How long older people will live comes down to 17 often surprising factors

Summary: Researchers have designed a new life expectancy model that relies less on disease diagnosis and more on other factors, such as cholesterol levels and lifestyle.

Source: Duke University

A new model for predicting the life expectancy of older people relies less on their specific disease diagnoses and more on factors such as the ability to buy groceries, the amount of certain small cholesterol particles circulating in the blood and if they never or only smoked occasionally. .

Findings from a study led by Duke Health researchers offer a way to predict whether a person over age 70 is likely to live two, five or 10 years. Markers can be obtained during a doctor’s visit, so they could be a useful guide to clinical care.

“This study was designed to determine the proximate causes of longevity—the factors that predict whether someone will live two more years or 10 more years,” said Virginia Byers Kraus, MD, Ph.D., professor in the Departments of Medicine . , Pathology and Orthopedic Surgery at Duke University School of Medicine and lead author of the study, which appears online in the journal eBioMedicine.

“Applied properly, these measures could help determine the benefits and burdens of screening tests and treatment for older adults,” Kraus said.

Kraus and his colleagues launched their research at an opportune time, having been directed to a cache of 1,500 blood samples from a 1980s longitudinal study of older adults.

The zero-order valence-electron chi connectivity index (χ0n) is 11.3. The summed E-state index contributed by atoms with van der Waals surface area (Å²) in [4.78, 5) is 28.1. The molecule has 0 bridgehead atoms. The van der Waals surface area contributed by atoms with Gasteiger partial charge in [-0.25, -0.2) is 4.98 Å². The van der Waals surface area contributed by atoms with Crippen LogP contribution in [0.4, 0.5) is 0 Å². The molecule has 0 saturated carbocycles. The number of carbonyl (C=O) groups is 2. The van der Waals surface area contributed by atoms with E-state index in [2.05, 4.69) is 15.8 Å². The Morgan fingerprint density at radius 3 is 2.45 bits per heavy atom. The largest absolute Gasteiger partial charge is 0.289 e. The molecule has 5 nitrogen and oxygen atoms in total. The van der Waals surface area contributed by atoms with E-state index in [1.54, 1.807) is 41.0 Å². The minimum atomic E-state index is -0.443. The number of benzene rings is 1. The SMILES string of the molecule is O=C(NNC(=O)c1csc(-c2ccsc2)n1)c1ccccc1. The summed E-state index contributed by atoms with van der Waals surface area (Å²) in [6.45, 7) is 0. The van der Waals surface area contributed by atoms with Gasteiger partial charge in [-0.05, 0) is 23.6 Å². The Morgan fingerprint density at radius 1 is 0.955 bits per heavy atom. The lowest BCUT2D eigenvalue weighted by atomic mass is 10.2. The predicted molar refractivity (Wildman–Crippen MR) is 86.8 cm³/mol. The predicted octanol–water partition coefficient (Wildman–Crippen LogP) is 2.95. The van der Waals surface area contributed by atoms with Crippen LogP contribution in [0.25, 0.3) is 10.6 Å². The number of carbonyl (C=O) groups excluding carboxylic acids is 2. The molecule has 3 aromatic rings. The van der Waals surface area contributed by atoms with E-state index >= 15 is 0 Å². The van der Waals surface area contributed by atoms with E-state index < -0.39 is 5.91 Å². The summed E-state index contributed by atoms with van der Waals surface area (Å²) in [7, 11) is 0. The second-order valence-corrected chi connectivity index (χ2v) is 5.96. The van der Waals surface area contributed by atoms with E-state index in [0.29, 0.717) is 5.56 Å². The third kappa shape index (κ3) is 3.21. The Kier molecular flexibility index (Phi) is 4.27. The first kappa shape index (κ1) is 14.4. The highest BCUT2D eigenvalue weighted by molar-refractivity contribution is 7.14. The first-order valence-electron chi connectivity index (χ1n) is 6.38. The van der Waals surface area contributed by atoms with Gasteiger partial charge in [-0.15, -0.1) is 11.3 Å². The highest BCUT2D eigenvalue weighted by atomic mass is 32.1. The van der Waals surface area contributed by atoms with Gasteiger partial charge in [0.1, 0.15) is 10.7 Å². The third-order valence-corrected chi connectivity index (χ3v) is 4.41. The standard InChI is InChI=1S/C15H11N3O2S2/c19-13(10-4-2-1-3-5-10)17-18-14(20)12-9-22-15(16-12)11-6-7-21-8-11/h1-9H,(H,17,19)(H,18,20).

Pooled samples had been drawn in 1992 when participants were at least 71 years old and then stored at the NIH. They were slated for destruction, but researchers arrived in time to move them to Duke for analysis.

The blood samples had the additional fortuitous feature of being drawn at a time that preceded the widespread use of drugs such as statins, which could have biased the results. More luck: Study participants had been followed for several years and filled out questionnaires about their health histories and habits.

Taking advantage of all the features of the previous study, the researchers were able to apply today’s sophisticated analytical tools. Led by Constantin Aliferis and Sisi Ma at the University of Minnesota, researchers were able to dig deeper into health factors to identify a core set of 17 predictive variables that have a causal impact on longevity.

The analysis found that one of the main factors associated with longevity at each of the study’s endpoints (two, five and 10 years after participants had their blood drawn) was physical function, which define as the ability to go shopping or clean the house. duties. Surprisingly, having cancer or heart disease was not among the top predictors.

For older people who lived two years past the time their blood was drawn, the main factor associated with longevity was having a lot of high-density lipoprotein (HDL) cholesterol, not just any lipid HDL, but large volumes of very small HDL particles. .

Markers can be obtained during a doctor’s visit, so they could be a useful guide to clinical care. The image is in the public domain